Marty Smith

Horse with Hat


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77 pages

February 2014

Winner NZSA Jessie Mackay Best First Book Award for poetry at the NZ Post Book Awards

Finalist Poetry category of NZ Post Book Awards

Marty Smith grew up in remote hill country between Pahiatua and the sea. Although her father and grandmother lived on the same farm, one at each end, her father never spoke to her grandmother in her living memory, and their feud is the subject of quite a few poems. They also look at the effects of the gift of silence from the men in her family who suffered the Second World War. Her father made his kids learn to ride bareback, hanging on by their knees, so the whole time she was a track-work rider in New Zealand and England, she never fell off. Other poems look at the long relationship between horse and man and the thousands of years the horse has stood as an icon of speed, power and civilisation. She is interested in how humans invest faith in tokens and totems.

Marty grew up in a time when smoking was communal and companionable, and the people she loved floated through a blue haze like mirages. She wanted to touch them back into life again. As her cousin Barbara says, the child of the most silent brother of all is telling their stories for them.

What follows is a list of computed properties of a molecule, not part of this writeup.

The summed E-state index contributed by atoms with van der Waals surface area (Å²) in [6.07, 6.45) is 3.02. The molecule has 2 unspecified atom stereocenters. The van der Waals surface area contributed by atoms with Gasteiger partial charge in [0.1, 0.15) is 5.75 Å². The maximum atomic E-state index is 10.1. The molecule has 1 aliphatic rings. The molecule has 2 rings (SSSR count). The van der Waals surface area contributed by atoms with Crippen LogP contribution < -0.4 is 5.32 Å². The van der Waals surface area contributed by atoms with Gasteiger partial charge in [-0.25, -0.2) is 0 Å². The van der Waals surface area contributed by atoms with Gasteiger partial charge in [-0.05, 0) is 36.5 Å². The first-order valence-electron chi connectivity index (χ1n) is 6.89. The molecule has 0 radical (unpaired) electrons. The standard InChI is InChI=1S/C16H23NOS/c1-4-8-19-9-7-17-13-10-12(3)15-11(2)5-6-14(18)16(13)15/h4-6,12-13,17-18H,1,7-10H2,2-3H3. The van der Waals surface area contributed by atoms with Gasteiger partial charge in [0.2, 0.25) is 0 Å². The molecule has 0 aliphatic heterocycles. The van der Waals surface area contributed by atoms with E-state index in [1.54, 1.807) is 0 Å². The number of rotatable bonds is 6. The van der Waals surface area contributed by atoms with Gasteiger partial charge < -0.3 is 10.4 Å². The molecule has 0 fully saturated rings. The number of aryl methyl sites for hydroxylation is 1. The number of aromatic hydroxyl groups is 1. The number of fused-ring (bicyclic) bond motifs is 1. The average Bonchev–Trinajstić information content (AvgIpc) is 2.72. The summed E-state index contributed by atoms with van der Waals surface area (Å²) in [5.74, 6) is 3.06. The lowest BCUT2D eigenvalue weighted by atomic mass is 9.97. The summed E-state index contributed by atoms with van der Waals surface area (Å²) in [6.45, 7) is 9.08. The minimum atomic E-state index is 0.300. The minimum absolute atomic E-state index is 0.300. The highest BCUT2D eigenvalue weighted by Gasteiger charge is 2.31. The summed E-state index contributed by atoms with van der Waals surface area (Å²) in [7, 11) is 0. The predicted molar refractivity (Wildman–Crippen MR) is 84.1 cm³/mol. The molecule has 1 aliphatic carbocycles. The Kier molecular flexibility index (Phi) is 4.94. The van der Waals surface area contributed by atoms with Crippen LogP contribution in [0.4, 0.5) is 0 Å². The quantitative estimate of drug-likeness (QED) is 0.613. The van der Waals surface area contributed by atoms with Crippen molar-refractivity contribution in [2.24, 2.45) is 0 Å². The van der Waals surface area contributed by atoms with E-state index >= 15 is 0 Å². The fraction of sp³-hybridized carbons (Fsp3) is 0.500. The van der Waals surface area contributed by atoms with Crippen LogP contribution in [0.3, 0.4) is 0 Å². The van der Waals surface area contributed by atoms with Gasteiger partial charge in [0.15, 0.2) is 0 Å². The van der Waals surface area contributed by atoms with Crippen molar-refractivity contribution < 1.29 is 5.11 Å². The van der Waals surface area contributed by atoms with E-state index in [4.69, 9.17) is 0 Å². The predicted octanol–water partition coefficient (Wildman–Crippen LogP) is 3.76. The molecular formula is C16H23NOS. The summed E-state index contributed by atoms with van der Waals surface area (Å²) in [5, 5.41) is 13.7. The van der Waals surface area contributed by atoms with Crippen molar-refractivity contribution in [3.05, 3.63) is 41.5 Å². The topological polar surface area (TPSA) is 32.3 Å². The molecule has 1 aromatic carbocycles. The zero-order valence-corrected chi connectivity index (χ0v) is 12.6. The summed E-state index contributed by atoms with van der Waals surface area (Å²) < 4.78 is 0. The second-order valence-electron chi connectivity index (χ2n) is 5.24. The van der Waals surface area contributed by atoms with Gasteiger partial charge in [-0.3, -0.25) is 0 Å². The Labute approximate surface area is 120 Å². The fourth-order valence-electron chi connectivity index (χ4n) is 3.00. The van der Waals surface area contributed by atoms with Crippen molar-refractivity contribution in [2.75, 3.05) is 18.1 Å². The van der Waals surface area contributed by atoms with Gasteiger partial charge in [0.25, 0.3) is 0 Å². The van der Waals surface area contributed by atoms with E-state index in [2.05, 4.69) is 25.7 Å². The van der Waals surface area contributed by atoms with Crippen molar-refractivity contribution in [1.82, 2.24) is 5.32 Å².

She teaches at Taradale High School, where she finds the same collective integrity, and the same warmth and humour.

Praise for Horse with Hat

These poems sometimes give the impression of standing on the side of the road when a car swooshes past and you feel it shake the air in front of your face, tipping you a step backwards. This is a gutsy book of poems that gives everything it's got. —Nina Powles, Salient

This is alternately comic, wry, downbeat, vernacular, lyrical: yet is is also at times dark, plangent and moving in its use of narratives distilled from extended family relationships. —Emma Neale, Poetry Shelf

Marty's collection takes you back to the child, to mother and father, and to country life and in doing so you travel through sumptuous lines and layers. This is no rose-tinted memoir — you get grit and you get open views, you get life's awkwardness and you get empathy. It is a fine debut. —Paula Green, Poetry Shelf

Cover and illustrations by Brendan O'Brien.


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